Abstract

http://ssrn.com/abstract=2391794
 


 



The Good Fight: The Egocentric Bias, the Aversion to Cognitive Dissonance, and the American Criminal Law


Daniel S. Medwed


Northeastern University - School of Law

February 3, 2014

Journal of Law and Policy, Vol. 22, No. 1, pp. 135-145, 2013
Northeastern University School of Law Research Paper No. 174-2014

Abstract:     
The phrase “cognitive bias” often has negative connotations. It is something to be overcome, thwarted, or, at best, circumvented. In this essay, I suggest that two interrelated cognitive biases — the egocentric bias and the aversion to cognitive dissonance — might instead serve as potential assets for a criminal law practitioner in persuading her constituencies.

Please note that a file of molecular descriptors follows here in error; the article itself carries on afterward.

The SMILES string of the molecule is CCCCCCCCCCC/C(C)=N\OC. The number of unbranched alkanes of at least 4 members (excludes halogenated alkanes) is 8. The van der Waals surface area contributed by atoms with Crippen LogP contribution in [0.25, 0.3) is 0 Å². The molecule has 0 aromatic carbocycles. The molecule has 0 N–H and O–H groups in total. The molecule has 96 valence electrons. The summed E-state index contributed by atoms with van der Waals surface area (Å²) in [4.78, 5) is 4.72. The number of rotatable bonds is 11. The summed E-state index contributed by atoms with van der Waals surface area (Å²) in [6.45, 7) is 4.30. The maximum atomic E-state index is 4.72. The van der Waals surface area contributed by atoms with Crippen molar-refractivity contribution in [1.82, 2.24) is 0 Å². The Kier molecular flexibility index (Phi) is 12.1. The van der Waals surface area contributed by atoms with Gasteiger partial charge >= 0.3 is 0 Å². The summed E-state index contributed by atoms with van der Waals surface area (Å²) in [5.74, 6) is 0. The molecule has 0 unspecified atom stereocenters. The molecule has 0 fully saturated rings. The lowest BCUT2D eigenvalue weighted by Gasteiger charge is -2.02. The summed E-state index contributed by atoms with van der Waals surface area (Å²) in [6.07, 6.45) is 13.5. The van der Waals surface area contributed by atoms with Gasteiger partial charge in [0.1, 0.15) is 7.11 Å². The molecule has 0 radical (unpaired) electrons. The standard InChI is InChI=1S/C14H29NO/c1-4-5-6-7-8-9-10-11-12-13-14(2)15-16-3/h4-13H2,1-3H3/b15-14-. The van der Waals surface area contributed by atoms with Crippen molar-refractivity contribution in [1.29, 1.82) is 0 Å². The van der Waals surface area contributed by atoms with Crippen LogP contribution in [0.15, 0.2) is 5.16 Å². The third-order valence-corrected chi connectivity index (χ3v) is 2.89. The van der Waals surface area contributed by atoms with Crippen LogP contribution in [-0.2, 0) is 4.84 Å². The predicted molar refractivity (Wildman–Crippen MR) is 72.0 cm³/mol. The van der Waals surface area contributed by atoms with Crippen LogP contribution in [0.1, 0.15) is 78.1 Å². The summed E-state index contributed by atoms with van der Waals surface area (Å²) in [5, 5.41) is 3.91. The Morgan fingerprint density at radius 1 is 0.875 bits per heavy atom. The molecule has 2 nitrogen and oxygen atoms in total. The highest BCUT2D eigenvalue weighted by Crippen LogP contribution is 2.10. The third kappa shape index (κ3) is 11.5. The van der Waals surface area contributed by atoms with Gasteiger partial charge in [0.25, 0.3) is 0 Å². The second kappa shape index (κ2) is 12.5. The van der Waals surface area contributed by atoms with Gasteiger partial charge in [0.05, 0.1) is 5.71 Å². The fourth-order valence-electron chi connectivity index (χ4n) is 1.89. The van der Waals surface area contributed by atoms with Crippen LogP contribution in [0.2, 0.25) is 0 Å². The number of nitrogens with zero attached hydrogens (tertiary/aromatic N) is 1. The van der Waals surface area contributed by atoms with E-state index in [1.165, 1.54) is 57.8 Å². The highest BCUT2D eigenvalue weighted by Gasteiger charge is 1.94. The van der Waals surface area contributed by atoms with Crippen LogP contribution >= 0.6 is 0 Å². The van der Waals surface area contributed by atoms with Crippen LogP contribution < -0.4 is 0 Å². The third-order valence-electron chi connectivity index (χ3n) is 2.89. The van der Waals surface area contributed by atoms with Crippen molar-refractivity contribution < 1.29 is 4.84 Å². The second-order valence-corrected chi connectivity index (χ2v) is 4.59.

Number of Pages in PDF File: 12

Keywords: criminal law, cognitive bias, aversion of cognitive dissonance, egocentric bias, self-serving bias

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Date posted: February 8, 2014 ; Last revised: February 12, 2014

Suggested Citation

Medwed, Daniel S., The Good Fight: The Egocentric Bias, the Aversion to Cognitive Dissonance, and the American Criminal Law (February 3, 2014). Journal of Law and Policy, Vol. 22, No. 1, pp. 135-145, 2013; Northeastern University School of Law Research Paper No. 174-2014. Available at SSRN: http://ssrn.com/abstract=2391794

Contact Information

Daniel S. Medwed (Contact Author)
Northeastern University - School of Law ( email )
400 Huntington Ave.
Boston, MA 02115
United States
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